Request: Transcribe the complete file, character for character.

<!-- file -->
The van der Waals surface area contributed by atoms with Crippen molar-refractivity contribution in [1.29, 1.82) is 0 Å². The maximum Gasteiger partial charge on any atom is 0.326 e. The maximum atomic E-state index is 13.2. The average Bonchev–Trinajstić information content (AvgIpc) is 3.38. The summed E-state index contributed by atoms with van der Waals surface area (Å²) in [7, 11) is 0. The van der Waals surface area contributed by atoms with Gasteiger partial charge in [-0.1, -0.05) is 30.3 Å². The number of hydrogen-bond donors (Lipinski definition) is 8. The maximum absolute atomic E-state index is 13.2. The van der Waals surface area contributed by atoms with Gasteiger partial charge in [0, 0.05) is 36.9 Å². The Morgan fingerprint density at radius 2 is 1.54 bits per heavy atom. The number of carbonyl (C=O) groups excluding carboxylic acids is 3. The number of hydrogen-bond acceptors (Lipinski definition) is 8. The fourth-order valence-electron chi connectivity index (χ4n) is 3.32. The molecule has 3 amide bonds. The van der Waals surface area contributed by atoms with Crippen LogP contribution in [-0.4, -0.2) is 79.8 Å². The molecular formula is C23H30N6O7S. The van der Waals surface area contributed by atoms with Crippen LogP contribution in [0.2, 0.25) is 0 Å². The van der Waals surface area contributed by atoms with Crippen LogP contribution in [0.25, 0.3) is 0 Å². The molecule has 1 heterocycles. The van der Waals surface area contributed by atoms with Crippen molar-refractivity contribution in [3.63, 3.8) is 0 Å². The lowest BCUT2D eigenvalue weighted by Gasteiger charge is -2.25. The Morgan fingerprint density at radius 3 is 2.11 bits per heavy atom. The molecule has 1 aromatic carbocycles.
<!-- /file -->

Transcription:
The van der Waals surface area contributed by atoms with Crippen molar-refractivity contribution in [1.29, 1.82) is 0 Å². The maximum Gasteiger partial charge on any atom is 0.326 e. The maximum atomic E-state index is 13.2. The average Bonchev–Trinajstić information content (AvgIpc) is 3.38. The summed E-state index contributed by atoms with van der Waals surface area (Å²) in [7, 11) is 0. The van der Waals surface area contributed by atoms with Gasteiger partial charge in [-0.1, -0.05) is 30.3 Å². The number of hydrogen-bond donors (Lipinski definition) is 8. The maximum absolute atomic E-state index is 13.2. The van der Waals surface area contributed by atoms with Gasteiger partial charge in [0, 0.05) is 36.9 Å². The Morgan fingerprint density at radius 2 is 1.54 bits per heavy atom. The number of carbonyl (C=O) groups excluding carboxylic acids is 3. The number of hydrogen-bond acceptors (Lipinski definition) is 8. The fourth-order valence-electron chi connectivity index (χ4n) is 3.32. The molecule has 3 amide bonds. The van der Waals surface area contributed by atoms with Crippen LogP contribution in [-0.4, -0.2) is 79.8 Å². The molecular formula is C23H30N6O7S. The van der Waals surface area contributed by atoms with Crippen LogP contribution in [0.2, 0.25) is 0 Å². The van der Waals surface area contributed by atoms with Crippen LogP contribution in [0.25, 0.3) is 0 Å². The molecule has 1 heterocycles. The van der Waals surface area contributed by atoms with Crippen molar-refractivity contribution in [3.63, 3.8) is 0 Å². The lowest BCUT2D eigenvalue weighted by Gasteiger charge is -2.25. The Morgan fingerprint density at radius 3 is 2.11 bits per heavy atom. The molecule has 1 aromatic carbocycles.